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Album Review

Miles' last recording for the Columbia label before heading for the financial allure of Warner Bros. in the mid-'80s was not released until 1989. This critic's guess is because largely they had no idea what to do with it. Unlike anything else in his catalog, Aura is a ten-part suite composed by Danish flügelhornist Palle Mikkelborg as a tribute. Influenced deeply by serialism and the inspiration of Gil Evans, Mikkelborg composed a theme from ten notes based on the letters of Davis' first and last names. The notes yielded a chord, which led him through the work. Employing a full orchestra and the guitar talents of former Davis collaborator John McLaughlin and famed European bassist Niels-Henning Ørsted Pederson, Aura's sections are named for the color spectrum, with the addition of white and "electric red." The music is an amalgam of classical impressionism, European new music, jazz, rock, electronic, and other genres. As a tribute and separate orchestral work, it's quite moving and beautiful, full of moody interludes and evocations of nuance, color, texture, and dynamic. With Davis added, soloing in his trademark muted, rounded warmth, the music becomes almost breathtaking. The Gil Evans influence is everywhere apparent in the way strings segue into keyboards and float there until the trumpet or wind section comes for them and brings them home. It's easy to be cynical about a work like this, and call it a pastiche of Miles clichés. Far harder is it to place the entirety of Davis' career in one place and hear it expressed with so much warmth and elegance, because that career was so mercurial. Mikkelborg gave Miles a fine parting gift when he left Columbia, and listeners are so very fortunate for his generosity.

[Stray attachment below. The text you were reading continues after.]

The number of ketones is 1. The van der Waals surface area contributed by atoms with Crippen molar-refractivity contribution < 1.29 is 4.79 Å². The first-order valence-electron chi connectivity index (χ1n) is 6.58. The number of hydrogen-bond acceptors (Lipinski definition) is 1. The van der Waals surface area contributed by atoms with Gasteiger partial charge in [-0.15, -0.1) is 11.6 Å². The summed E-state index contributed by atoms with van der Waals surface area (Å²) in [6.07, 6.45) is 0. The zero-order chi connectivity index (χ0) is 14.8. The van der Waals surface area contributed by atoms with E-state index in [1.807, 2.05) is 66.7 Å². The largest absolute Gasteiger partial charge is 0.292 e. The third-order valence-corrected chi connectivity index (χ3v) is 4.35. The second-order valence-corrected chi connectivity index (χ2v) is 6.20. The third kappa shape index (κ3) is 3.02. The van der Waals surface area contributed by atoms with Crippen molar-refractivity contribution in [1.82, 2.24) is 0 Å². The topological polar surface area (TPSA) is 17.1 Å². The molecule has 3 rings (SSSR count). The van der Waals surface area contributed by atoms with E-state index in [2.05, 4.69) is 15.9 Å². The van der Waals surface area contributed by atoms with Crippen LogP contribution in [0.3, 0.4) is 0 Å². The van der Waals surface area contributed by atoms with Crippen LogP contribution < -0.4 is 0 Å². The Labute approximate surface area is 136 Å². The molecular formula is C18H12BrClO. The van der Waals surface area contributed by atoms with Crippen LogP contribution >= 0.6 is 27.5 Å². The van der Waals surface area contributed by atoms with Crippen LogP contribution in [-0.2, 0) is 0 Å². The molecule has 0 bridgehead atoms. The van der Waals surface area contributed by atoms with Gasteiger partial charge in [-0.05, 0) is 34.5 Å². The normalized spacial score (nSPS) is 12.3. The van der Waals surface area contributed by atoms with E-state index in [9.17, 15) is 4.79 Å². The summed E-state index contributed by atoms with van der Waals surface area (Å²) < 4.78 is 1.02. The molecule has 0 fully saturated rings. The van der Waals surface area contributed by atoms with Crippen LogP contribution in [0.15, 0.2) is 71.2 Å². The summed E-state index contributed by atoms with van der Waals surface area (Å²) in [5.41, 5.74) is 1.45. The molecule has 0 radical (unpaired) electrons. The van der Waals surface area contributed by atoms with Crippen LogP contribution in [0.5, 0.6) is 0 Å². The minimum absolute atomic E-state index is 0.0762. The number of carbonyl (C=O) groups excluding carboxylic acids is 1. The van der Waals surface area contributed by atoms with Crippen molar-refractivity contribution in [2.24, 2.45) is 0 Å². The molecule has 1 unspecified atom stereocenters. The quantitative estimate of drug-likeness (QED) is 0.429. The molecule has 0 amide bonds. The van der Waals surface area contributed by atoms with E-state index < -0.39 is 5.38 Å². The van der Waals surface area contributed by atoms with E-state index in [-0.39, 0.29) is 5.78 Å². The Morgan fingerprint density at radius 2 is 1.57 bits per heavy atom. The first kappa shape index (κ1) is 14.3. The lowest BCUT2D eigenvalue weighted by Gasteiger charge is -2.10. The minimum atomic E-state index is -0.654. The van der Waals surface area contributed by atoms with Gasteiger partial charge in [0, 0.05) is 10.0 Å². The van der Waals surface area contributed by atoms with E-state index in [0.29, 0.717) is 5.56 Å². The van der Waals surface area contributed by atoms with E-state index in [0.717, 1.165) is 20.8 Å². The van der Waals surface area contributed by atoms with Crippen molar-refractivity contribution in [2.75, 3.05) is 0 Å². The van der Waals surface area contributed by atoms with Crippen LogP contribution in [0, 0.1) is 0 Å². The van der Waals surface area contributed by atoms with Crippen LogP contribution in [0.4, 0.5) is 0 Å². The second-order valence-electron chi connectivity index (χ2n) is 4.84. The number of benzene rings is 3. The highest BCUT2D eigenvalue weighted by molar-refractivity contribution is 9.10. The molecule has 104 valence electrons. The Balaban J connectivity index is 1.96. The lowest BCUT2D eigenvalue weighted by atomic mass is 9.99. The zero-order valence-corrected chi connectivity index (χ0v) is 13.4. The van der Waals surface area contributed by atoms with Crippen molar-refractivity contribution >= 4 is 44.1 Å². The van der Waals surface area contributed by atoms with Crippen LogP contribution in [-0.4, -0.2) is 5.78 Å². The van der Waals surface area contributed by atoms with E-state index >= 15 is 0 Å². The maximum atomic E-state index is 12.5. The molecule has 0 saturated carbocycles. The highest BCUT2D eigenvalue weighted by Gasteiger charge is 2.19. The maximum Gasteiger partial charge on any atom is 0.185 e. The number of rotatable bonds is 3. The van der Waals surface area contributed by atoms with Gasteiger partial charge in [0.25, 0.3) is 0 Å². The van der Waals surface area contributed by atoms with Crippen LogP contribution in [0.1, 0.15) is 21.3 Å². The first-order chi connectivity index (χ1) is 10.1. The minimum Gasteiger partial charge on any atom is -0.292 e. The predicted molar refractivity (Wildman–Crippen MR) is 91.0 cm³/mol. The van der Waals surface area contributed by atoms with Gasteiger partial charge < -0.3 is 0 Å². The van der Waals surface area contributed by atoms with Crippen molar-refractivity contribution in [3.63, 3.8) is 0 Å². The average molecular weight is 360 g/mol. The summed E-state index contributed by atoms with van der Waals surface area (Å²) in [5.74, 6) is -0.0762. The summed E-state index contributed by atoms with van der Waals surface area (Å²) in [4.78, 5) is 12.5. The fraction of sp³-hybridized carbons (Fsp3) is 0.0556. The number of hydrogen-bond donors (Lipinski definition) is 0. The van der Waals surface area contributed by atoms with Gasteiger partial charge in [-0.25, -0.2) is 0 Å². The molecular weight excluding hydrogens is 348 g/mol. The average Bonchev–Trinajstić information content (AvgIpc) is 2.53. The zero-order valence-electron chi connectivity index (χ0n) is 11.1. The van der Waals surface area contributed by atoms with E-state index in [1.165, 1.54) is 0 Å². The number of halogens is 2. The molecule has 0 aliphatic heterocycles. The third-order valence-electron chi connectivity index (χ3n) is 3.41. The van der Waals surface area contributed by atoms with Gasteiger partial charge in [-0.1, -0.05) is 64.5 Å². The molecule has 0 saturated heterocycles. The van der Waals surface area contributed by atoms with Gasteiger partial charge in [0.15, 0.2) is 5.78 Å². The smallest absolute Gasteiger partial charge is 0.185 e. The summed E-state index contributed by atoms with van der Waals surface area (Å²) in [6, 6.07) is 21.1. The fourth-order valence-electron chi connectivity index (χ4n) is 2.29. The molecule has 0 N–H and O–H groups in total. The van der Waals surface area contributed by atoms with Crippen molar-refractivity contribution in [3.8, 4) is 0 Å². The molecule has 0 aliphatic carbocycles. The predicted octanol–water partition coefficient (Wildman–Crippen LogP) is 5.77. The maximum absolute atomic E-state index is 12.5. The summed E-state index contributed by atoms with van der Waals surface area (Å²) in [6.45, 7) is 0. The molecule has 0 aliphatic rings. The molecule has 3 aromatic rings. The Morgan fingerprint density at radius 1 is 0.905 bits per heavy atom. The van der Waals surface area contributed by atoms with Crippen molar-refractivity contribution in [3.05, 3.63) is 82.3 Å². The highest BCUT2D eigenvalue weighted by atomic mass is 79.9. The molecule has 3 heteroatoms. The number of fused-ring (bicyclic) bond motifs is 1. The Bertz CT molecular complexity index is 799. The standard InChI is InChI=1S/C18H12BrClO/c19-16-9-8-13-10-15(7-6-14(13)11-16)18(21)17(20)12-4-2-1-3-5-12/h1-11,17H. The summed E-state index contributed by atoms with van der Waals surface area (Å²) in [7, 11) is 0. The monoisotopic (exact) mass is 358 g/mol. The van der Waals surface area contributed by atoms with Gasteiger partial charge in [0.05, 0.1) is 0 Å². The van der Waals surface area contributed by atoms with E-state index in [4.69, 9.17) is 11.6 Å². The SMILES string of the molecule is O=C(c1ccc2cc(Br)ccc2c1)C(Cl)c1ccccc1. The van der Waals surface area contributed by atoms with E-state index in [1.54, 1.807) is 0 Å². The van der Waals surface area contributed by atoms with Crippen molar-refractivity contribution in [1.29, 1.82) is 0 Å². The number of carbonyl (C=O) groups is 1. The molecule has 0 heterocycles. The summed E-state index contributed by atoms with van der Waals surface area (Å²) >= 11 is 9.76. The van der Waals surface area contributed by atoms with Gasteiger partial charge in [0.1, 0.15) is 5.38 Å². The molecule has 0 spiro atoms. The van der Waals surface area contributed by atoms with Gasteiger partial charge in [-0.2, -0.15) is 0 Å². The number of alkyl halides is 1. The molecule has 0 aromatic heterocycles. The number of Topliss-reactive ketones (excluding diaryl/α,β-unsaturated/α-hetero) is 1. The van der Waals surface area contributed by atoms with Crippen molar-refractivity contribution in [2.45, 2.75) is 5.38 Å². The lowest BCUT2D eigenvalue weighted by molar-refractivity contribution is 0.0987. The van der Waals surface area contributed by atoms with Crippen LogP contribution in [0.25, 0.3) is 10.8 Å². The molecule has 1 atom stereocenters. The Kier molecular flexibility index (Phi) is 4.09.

Customer Reviews

Grew to love this album

I originally bought this soon after it was released. My only previous experience was with Kind of Blue and We Want Miles, both of which I still love.

I remember taking a little while to warm up to it, but now that I listen to it again, I'm glad I had the patience to let it work its way into my appreciation. Now I think it's incredible, nice tone, great bass & guitar work, all very nice.

Red & Electric Red bounce along atop a sinister undercurrent built by the low key rhythm section, great understated stuff.

Biography

Born: May 26, 1926 in Alton, IL

Genre: Jazz

Years Active: '40s, '50s, '60s, '70s, '80s, '90s

Throughout a professional career lasting 50 years, Miles Davis played the trumpet in a lyrical, introspective, and melodic style, often employing a stemless Harmon mute to make his sound more personal and intimate. But if his approach to his instrument was constant, his approach to jazz was dazzlingly protean. To examine his career is to examine the history of jazz from the mid-'40s to the early '90s, since he was in the thick of almost every important innovation and stylistic development in the...
Full Bio